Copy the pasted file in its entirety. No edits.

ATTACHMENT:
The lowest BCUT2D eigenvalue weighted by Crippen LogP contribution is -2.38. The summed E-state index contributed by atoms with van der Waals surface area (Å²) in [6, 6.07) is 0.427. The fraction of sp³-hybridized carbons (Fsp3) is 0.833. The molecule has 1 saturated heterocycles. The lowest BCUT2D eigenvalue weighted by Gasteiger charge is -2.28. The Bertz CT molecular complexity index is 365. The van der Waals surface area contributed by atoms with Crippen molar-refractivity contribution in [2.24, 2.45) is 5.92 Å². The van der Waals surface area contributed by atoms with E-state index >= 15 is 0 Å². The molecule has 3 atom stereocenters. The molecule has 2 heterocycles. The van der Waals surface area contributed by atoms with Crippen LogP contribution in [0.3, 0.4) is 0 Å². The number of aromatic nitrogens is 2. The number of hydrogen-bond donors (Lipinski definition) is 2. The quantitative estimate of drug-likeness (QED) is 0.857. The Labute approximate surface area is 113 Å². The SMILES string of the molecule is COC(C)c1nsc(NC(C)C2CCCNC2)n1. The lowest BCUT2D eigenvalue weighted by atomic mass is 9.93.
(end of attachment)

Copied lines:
The lowest BCUT2D eigenvalue weighted by Crippen LogP contribution is -2.38. The summed E-state index contributed by atoms with van der Waals surface area (Å²) in [6, 6.07) is 0.427. The fraction of sp³-hybridized carbons (Fsp3) is 0.833. The molecule has 1 saturated heterocycles. The lowest BCUT2D eigenvalue weighted by Gasteiger charge is -2.28. The Bertz CT molecular complexity index is 365. The van der Waals surface area contributed by atoms with Crippen molar-refractivity contribution in [2.24, 2.45) is 5.92 Å². The van der Waals surface area contributed by atoms with E-state index >= 15 is 0 Å². The molecule has 3 atom stereocenters. The molecule has 2 heterocycles. The van der Waals surface area contributed by atoms with Crippen LogP contribution in [0.3, 0.4) is 0 Å². The number of aromatic nitrogens is 2. The number of hydrogen-bond donors (Lipinski definition) is 2. The quantitative estimate of drug-likeness (QED) is 0.857. The Labute approximate surface area is 113 Å². The SMILES string of the molecule is COC(C)c1nsc(NC(C)C2CCCNC2)n1. The lowest BCUT2D eigenvalue weighted by atomic mass is 9.93.